The Dock Walloper

This is part one of a two-part story; part two is Shawshank Anticipation.

Dear Friends: At the end of a very strange semester, I write with the wind shrieking and the branches at my window scratching loudly against the frame – which means it is the season for Scary Story Time. I hope this is a welcome diversion from your work and studies – but prepare yourself. The story, as always, is true.

In May 1887 Henry McCabe was a sullen-faced tough. He was in his early 30s, frequently drunk, often arrested. At one time he had been a sailor, but now he worked as a dock walloper, an old term for a type of longshoreman: McCabe moved heavy things on ships and railcars. When he was in his cups, he could be a very dangerous man.

Chicago saloons
South Side of Chicago, late 19th century

Not long after he began drinking, McCabe noticed a well-dressed man spending money – and drinking – liberally. McCabe saw an opportunity and made a new friend.

After a few drinks the two men took a short walk to Breen’s for a couple more. Leaving Breen’s they headed to Jim Brennan’s Saloon, just across the Halsted Street bridge. Along the way McCabe spoke with the bridge tender, who noted that McCabe was wearing his usual black derby hat.

After Brennan’s, McCabe decided he’d had enough of saloons: he was ready to do some serious drinking. The men bought a bottle of whiskey, hopped on an empty wagon in Doyle’s Lumber Yard, and continued. 

Around midnight a watchman saw two men stumbling across the lumber yard. He spoke to one of them, who was well-dressed but so drunk that he was barely intelligible; the other fellow stayed in the shadows. The watchman did not sense any serious problems – apparently the scene was not unusual for Saturday night at the lumber yard – so he let the two men pass.

Not long after, the Halsted Street bridge tender saw McCabe for the second time that evening. McCabe was now alone, and he was missing his hat. The other man?

Photo of coupling pins
Photo from Central Pacific Railroad Photographic History Museum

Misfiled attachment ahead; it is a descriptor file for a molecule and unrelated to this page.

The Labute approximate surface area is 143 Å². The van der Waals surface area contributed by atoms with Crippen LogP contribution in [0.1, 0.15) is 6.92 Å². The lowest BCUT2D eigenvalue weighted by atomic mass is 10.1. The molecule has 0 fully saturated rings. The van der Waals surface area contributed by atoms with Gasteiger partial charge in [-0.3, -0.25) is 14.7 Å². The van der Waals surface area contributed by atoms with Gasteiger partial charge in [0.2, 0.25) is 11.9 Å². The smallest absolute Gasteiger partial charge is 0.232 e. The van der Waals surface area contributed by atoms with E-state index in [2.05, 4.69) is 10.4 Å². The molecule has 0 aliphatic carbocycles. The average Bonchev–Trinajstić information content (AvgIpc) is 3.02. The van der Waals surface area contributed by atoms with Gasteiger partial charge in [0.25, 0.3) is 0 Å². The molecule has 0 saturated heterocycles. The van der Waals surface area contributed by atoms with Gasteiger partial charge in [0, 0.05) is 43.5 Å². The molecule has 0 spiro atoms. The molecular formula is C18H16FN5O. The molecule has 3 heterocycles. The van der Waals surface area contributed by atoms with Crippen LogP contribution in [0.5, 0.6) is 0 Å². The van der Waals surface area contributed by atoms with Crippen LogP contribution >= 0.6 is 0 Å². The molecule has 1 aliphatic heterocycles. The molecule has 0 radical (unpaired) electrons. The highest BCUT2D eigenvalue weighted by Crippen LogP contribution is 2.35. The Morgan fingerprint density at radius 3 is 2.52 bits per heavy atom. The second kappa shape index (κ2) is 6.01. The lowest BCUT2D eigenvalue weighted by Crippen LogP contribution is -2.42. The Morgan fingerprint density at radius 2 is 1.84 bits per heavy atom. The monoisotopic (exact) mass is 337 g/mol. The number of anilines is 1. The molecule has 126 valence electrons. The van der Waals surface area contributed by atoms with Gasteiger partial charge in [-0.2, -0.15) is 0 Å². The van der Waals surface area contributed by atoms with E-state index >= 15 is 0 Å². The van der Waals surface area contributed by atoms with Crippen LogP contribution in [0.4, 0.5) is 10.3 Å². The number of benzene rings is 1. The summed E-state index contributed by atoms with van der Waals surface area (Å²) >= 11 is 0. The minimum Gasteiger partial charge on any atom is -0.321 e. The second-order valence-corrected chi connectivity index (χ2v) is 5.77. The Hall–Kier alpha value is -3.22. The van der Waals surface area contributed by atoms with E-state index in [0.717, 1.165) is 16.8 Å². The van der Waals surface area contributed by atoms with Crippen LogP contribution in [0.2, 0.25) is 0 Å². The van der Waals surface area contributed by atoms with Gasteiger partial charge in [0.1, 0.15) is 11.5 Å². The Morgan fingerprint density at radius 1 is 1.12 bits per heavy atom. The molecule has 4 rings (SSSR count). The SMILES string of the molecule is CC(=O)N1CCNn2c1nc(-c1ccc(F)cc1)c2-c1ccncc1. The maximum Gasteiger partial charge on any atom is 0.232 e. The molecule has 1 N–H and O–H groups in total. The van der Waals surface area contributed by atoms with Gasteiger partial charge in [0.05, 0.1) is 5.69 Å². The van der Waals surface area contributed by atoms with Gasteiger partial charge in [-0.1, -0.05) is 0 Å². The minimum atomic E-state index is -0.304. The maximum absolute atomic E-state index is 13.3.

The victim was Jim Howard, a Double Domer, decorated combat veteran of the Civil War, and once brilliant lawyer. He had suffered terribly in the two years since his wife had died, however, turning to the bottle for solace. He had gone to Chicago in an attempt to get his career back on track; at the encouragement of friends, he took an exam that would qualify him to serve on a government pension board. The hope was that a steady job would help calm his nerves. Howard performed well on the exam but, in a city teeming with temptations, he was unable to shake old habits. And so, shortly after the exam, he found himself with Henry McCabe on what would be the last night of his life.

McCabe was arrested within the week. He first denied any knowledge of the events, then changed his story to claim that after an argument Howard had fallen and struck his head. The jury didn’t believe McCabe’s story, but they also didn’t believe that he intended to kill Howard. They returned a compromise verdict: McCabe was responsible for the death, but the charge was manslaughter. He was sentenced to eight years in the state penitentiary at Joliet.

One year later McCabe was declared insane and was transferred to the asylum in Elgin. And that, dear reader, is where the story really begins.

Stay tuned for the next edition of Story Time. In the meantime, stay healthy – and keep away from lumber yards at midnight.


For sources and additional reading see p. 2

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